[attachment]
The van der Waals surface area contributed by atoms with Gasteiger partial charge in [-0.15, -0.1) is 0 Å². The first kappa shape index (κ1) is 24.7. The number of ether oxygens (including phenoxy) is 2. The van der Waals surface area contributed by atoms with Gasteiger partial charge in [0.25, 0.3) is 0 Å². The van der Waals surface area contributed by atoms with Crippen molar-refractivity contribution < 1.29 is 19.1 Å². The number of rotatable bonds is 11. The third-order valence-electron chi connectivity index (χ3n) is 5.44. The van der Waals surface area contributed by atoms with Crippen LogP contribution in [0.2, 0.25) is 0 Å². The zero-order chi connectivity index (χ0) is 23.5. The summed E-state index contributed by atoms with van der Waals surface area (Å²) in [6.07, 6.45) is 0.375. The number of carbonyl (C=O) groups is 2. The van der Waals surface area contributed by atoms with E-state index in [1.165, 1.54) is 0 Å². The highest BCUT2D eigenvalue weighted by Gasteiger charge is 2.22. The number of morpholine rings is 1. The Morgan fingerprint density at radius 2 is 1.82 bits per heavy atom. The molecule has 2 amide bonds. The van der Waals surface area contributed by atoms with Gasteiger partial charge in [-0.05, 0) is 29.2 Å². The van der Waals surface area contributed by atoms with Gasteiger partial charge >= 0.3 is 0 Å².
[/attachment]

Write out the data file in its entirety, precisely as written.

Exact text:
The van der Waals surface area contributed by atoms with Gasteiger partial charge in [-0.15, -0.1) is 0 Å². The first kappa shape index (κ1) is 24.7. The number of ether oxygens (including phenoxy) is 2. The van der Waals surface area contributed by atoms with Gasteiger partial charge in [0.25, 0.3) is 0 Å². The van der Waals surface area contributed by atoms with Crippen molar-refractivity contribution < 1.29 is 19.1 Å². The number of rotatable bonds is 11. The third-order valence-electron chi connectivity index (χ3n) is 5.44. The van der Waals surface area contributed by atoms with Crippen LogP contribution in [0.2, 0.25) is 0 Å². The zero-order chi connectivity index (χ0) is 23.5. The summed E-state index contributed by atoms with van der Waals surface area (Å²) in [6.07, 6.45) is 0.375. The number of carbonyl (C=O) groups is 2. The van der Waals surface area contributed by atoms with E-state index in [1.165, 1.54) is 0 Å². The highest BCUT2D eigenvalue weighted by Gasteiger charge is 2.22. The number of morpholine rings is 1. The Morgan fingerprint density at radius 2 is 1.82 bits per heavy atom. The molecule has 2 amide bonds. The van der Waals surface area contributed by atoms with Gasteiger partial charge in [-0.05, 0) is 29.2 Å². The van der Waals surface area contributed by atoms with Gasteiger partial charge >= 0.3 is 0 Å².